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'Hey, I Recognize That Guy' — The LA Soccer Fan’s Guide To The World Cup

Two soccer players are on a field competing. Number 11 is a light-skinned man in a red uniform, and he has short brown facial hair with a small bun slicked back. He is running toward the ball. A dark-skinned man wearing a white shirt is behind him with his hands slightly reaching for Number 11's neck. He has a medium-length beard and short dark hair. The stadium behind them is blurred.
USA's Kellyn Acosta fouls his teammate, Gareth Bale of Wales, during their countries' group stage matchup.
(Clive Mason
Getty Images Europe)
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Who’s ready to clock some guys?

There are 32 countries competing in the World Cup. Each national squad can have up to 26 players on their roster. I’m no Will Hunting, here, but my napkin math tells me that there are roughly 832 soccer fellas competing in Qatar (note: not all teams brought the full 26).

Of those 832, 36 play professionally in Major League Soccer, a jump from the 2018 World Cup’s 19. Of those 36, six play for either LAFC or the L.A. Galaxy. This guide is designed to help you maybe say “hey, I recognize that guy,” next time you flip on the telly to take in a match.

But first, some context.

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The Major League Lounge

MLS isn’t the retirement community it once was. It is a retirement community still, just not precisely the same one. It now has shuffleboard and a sweet arcade for the youths.

Alright, now let me dig myself out of that metaphor. Professional soccer stateside has been famous, historically, for serving as a prime landing spot for the superstars of international soccer to wrap up their careers as their physical talents start to dwindle and their desire to still make a lot of money holds strong (see: Beckham, David; Ibrahimović, Zlatan; Pirlo, Andrea; Messi, Lionel maybe).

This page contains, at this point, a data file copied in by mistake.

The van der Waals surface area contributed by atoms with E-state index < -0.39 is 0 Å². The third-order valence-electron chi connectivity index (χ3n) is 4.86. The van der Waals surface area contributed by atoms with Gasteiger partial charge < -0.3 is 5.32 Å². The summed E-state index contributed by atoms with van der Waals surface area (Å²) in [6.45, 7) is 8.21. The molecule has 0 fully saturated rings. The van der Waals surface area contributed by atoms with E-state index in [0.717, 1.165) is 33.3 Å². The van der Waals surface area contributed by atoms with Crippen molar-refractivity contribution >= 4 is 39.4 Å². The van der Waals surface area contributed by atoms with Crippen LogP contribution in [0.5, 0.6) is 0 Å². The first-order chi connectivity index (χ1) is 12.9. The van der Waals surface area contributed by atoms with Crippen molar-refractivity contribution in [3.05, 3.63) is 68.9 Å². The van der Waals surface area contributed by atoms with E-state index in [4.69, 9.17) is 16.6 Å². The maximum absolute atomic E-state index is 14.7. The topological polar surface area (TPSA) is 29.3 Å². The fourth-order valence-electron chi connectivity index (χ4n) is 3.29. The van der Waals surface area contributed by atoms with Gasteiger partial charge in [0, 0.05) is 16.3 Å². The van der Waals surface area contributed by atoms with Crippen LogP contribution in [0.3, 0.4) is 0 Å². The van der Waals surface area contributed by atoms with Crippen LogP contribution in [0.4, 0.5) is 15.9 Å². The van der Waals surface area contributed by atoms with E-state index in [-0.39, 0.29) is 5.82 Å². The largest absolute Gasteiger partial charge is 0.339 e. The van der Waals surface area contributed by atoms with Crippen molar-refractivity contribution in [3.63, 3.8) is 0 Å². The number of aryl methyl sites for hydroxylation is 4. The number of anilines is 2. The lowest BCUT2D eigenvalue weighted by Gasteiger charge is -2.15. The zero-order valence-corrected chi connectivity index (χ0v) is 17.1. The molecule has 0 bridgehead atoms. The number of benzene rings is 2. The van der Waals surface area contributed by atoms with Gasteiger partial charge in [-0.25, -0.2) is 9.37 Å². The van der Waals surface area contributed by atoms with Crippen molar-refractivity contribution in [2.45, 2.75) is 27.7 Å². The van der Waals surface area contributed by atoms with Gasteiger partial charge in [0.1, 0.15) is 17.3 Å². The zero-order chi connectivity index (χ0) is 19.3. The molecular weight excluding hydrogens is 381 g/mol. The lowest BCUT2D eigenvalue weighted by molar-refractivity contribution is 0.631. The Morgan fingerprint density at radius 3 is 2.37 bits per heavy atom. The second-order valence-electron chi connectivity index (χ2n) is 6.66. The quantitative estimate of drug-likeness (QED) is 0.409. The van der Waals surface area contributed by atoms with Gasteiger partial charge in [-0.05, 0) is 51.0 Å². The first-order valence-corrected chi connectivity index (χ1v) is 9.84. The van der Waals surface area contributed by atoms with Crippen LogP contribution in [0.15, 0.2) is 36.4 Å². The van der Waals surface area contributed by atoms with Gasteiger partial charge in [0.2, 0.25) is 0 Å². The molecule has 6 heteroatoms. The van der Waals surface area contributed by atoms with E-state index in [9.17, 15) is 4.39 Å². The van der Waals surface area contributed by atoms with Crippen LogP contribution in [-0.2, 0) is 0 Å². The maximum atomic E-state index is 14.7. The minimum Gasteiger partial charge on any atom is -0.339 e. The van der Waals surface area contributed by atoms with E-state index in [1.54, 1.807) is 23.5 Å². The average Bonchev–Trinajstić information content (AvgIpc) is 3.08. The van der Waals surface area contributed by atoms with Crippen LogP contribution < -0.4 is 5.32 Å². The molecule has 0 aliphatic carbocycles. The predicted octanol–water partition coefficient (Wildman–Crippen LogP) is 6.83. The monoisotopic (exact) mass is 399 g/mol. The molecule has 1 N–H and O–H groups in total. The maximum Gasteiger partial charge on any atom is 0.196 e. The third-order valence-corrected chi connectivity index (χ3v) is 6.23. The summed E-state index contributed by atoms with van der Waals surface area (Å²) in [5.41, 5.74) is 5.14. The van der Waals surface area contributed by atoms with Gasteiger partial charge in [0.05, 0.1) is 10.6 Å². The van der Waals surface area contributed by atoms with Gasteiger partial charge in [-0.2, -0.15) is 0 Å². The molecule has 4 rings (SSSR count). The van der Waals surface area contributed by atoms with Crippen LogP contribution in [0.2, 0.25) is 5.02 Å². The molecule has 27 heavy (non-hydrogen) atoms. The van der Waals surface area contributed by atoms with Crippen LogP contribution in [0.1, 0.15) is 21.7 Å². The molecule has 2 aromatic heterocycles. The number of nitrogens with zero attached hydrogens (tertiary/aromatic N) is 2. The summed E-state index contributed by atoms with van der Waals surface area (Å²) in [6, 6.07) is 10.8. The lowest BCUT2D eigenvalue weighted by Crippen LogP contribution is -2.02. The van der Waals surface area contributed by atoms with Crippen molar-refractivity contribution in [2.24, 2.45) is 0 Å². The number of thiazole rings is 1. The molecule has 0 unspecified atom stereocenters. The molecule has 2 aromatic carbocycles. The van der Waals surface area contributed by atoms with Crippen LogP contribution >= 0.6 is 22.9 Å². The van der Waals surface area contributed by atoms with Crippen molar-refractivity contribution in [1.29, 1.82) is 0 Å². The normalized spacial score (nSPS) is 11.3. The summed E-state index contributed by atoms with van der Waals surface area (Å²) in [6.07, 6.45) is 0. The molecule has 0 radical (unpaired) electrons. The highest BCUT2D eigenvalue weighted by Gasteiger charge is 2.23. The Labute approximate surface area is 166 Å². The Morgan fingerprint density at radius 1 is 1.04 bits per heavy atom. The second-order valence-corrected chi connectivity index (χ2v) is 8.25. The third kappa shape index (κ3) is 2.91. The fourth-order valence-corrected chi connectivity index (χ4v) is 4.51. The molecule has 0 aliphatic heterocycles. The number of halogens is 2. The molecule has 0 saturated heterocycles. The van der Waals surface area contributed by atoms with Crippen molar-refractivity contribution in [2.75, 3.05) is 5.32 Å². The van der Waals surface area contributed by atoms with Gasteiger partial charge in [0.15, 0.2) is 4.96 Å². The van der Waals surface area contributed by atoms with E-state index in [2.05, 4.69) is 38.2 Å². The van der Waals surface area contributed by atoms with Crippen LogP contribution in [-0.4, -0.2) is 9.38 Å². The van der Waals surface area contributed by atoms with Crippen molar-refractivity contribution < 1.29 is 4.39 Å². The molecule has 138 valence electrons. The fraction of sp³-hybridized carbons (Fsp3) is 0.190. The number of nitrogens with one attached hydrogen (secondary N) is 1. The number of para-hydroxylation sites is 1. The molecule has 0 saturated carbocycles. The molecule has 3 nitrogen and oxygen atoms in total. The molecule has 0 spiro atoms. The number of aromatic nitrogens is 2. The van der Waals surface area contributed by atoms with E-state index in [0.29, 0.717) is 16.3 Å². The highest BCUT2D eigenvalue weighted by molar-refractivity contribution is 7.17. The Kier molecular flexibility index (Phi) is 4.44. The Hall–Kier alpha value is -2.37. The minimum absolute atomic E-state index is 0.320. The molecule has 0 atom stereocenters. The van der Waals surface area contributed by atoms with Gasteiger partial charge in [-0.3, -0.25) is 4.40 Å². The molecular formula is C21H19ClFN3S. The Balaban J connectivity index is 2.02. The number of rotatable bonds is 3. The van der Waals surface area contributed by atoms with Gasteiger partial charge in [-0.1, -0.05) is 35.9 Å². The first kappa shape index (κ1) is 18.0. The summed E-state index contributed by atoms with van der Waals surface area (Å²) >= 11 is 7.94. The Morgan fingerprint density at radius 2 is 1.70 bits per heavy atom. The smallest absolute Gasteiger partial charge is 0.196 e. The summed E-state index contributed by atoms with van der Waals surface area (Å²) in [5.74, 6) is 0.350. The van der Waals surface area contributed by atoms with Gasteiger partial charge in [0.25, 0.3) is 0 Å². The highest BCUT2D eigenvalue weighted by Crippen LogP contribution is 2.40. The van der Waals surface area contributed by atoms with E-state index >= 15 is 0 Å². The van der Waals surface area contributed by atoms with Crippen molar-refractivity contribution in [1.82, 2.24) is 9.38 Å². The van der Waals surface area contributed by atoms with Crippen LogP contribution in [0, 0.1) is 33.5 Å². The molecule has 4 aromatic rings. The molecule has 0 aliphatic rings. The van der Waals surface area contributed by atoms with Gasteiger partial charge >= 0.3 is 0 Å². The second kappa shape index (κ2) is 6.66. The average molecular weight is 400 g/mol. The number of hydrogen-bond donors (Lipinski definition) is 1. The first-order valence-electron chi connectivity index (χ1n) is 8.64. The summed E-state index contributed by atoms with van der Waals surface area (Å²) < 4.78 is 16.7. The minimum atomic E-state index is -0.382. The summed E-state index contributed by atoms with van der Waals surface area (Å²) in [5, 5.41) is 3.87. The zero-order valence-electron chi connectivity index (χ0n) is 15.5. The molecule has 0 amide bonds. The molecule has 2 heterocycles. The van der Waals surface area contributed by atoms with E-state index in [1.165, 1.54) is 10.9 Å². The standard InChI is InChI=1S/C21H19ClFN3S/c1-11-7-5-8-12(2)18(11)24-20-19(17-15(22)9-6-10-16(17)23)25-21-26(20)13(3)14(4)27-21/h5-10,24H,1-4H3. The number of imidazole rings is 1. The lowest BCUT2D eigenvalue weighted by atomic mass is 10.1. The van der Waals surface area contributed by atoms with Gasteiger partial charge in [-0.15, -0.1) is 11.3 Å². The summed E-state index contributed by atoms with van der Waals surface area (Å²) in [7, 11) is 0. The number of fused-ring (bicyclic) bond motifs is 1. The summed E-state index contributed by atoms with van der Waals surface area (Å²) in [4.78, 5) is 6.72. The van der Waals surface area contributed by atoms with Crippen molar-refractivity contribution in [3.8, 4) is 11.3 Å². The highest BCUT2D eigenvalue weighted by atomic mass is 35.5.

Now, superstars are great. They fill stadiums and draw headlines. But, ideally, a league wants to be able to draw these talents earlier in their career while also producing players of the same caliber through the development systems within the country itself.

Spain’s La Liga, Germany’s Bundesliga, the U.K.’s Premier League, and Italy’s Serie A develop and draw players well.

The MLS is getting better at both. A good, albeit imperfect, way to gauge how the MLS is holding up as a top-tier league is to see how many players on club rosters also play for their respective national squads.

And in L.A., there are national squad players aplenty.

A USA soccer player stands while looking just past the camera. He has a focused look on his face. He is dark-skinned with a purple USA jersey, and he has short dark hair and a short beard. Only the upper half of his body is shown. Behind him stands a light-skinned player also wearing a purple USA jersey. He has brown hair and is blurred. A mildly transparent blurred red line shows in front of his face.
USA, LAFC midfielder Kellyn Acosta.
(Tim Nwachukwu
Getty Images North America)


  • Kellyn Acosta, Midfielder — USA
  • Jhegson Méndez, Midfielder — Ecuador 
  • José Cifuentes, Fullback — Ecuador 
  • Diego Palacios, Midfielder — Ecuador
  • Gareth Bale, Forward — Wales

LA Galaxy

  • Martín Cáceres — Uruguay

Now, before everyone prints out this article to hold by their side for the knockout round of the World Cup to spot L.A. players on-screen, maybe save the printer paper. Ecuador, Wales, and Uruguay are not advancing past group play, which leaves you with one player to keep an eye out for — Team USA’s Kellyn Acosta.
So, Saturday at 7 a.m. PT, keep your eyes peeled for the LAFC midfielder, who subbed on the U.S. squad in their draw against Wales and their victory over Iran. He’s made 55 appearances for the U.S., notching two goals and five assists.

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But hey, hold onto this primer if you’re looking to take a look back at the highlights for those other five lads!

What questions do you have about Southern California?